Industry Canada has made clear that there will be no grandfathering of consents obtained under PIPEDA, unless those consents qualify as express consent for CASL purposes. PIPEDA permits both implied and express consent. As noted, under CASL, implied consent is available only in limited specifically-defined circumstances.
Implied consent is defined under CASL to include circumstances where a potential recipient has either posted or provided his or her electronic address without an indication that they do not wish to receive CEMs or the sender and the recipient have a defined existing business relationship, or existing non-business relationship. An existing business relationship is defined essentially to mean a relationship that existed within the previous two years involving the sale or lease of a product, service or land or a contract relating to such a transaction, or an inquiry relating to such a transaction made within the previous six months. An existing non-business relationship is defined to mean a donation, gift or volunteer work provided to a registered charity, or membership in a club or association (as defined).
Exclusions from all CEM compliance requirements
CASL excludes certain CEMs from both the content and consent requirements, including CEMs:
- Sent to friends or to family,
- Sent within or between organizations that have a relationship;
- Sent by charities and political parties for fundraising purposes,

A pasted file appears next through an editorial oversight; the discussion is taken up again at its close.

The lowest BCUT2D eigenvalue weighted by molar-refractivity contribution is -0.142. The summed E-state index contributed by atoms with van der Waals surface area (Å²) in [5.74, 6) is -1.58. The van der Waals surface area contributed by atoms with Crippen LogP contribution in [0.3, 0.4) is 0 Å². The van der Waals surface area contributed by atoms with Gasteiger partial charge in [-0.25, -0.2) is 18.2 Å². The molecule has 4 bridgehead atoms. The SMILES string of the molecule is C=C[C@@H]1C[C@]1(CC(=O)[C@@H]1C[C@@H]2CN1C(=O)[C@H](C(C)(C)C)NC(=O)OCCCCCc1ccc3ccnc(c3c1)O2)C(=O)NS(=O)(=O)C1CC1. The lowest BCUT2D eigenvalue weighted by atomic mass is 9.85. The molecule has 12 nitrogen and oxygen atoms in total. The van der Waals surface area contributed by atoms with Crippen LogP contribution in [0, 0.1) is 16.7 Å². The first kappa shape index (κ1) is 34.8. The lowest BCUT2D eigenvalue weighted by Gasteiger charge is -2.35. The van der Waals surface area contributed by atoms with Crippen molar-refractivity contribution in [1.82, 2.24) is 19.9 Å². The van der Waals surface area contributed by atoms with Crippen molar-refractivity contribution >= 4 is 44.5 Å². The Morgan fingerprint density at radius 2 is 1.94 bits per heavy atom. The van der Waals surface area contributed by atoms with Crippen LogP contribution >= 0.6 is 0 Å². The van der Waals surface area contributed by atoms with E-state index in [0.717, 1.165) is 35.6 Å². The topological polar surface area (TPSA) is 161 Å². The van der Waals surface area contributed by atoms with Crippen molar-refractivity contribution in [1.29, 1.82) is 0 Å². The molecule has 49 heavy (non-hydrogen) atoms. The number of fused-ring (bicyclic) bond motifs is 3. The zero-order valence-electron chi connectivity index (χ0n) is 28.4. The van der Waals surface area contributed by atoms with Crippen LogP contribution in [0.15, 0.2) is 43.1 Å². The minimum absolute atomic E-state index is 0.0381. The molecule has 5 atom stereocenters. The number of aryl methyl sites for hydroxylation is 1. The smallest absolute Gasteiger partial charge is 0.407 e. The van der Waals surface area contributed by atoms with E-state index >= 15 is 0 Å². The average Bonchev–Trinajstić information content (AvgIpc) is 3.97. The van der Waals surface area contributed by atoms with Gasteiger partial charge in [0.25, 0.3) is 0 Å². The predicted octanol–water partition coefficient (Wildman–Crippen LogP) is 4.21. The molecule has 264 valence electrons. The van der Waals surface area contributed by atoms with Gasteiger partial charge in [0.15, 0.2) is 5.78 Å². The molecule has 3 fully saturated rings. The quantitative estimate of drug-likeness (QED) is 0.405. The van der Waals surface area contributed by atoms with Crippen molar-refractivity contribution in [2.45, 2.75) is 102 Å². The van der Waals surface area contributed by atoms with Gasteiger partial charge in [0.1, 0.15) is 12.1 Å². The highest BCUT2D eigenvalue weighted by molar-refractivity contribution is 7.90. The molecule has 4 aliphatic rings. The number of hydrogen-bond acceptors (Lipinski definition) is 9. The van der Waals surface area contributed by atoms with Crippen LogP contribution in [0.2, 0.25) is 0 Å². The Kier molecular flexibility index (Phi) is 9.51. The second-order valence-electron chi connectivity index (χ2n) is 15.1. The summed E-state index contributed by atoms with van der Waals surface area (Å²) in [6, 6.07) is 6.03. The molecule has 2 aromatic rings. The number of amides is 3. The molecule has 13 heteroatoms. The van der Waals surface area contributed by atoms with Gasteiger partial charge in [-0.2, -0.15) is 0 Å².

- Sent within electronic messaging services such as BBM, Facebook Chat and Yahoo Messenger
- Sent by foreign entities
- Sent pursuant to a legal obligation or requirement
- Sent within a limited-access and confidential account
Exclusions from the consent requirement
CASL excludes from the consent requirement CEMs sent to facilitate commercial transactions as well as an initial CEM sent as a result of a third party referral.
CASL provides that, for a period of three years following the in-force date (July 1, 2014), CEMs may be sent to persons who qualify under an existing business or non-business relationship on the in-force date without regard to the otherwise applicable time period, provided that such relationship included the sending of CEMs. This means that if such a relationship existed at any time in the past (and such existence can be established), implied consent will exist for the three-year period commencing July 1, 2014. This time period will allow organizations to qualify their CEM contact lists by obtaining express consent, or alternatively setting up appropriate procedures to ensure compliance under an exception or an ongoing implied consent provision.
CASL Compliance Checklist
- Use an internal survey/questionnaire tool to gather information on existing databases
- Conduct an inventory of email contacts – categorized by:
- Main purposes of the email communications
- Existing donor/volunteer/customer/user relationships
- Express consent
- Determine your organization’s compliance strategy – whether will rely on exceptions/implied consents vs. express consent
- If determine that you will rely on exceptions, etc., you need to upgrade databases by CASL categories
- If you decide to seek express consent, you need to develop strategies for capturing consent (e.g. email response, website sign up, applications, agreements, email policies) and initiate an email opt-in consent program immediately (i.e. prior to July 1, 2014 when the Act comes into force)
- Develop consent request template
- Develop CEM template
- Develop CASL compliance procedures, policies, and controls including for third party service providers
- Conduct training
Canada’s New Anti-Spam Law – Compliance Primer for Charities and Nonprofits http://davidyounglaw.ca/compliance-bulletins/demystifying-casl-the-new-anti-spam-law-and-its-july-1-in-force-date/
CRTC Compliance and Enforcement Information Bulletins
- CRTC 2014-326 http://www.crtc.gc.ca/eng/archive/2014/2014-326.htm
Industry Canada FAQs http://fightspam.gc.ca/eic/site/030.nsf/eng/h_00050.html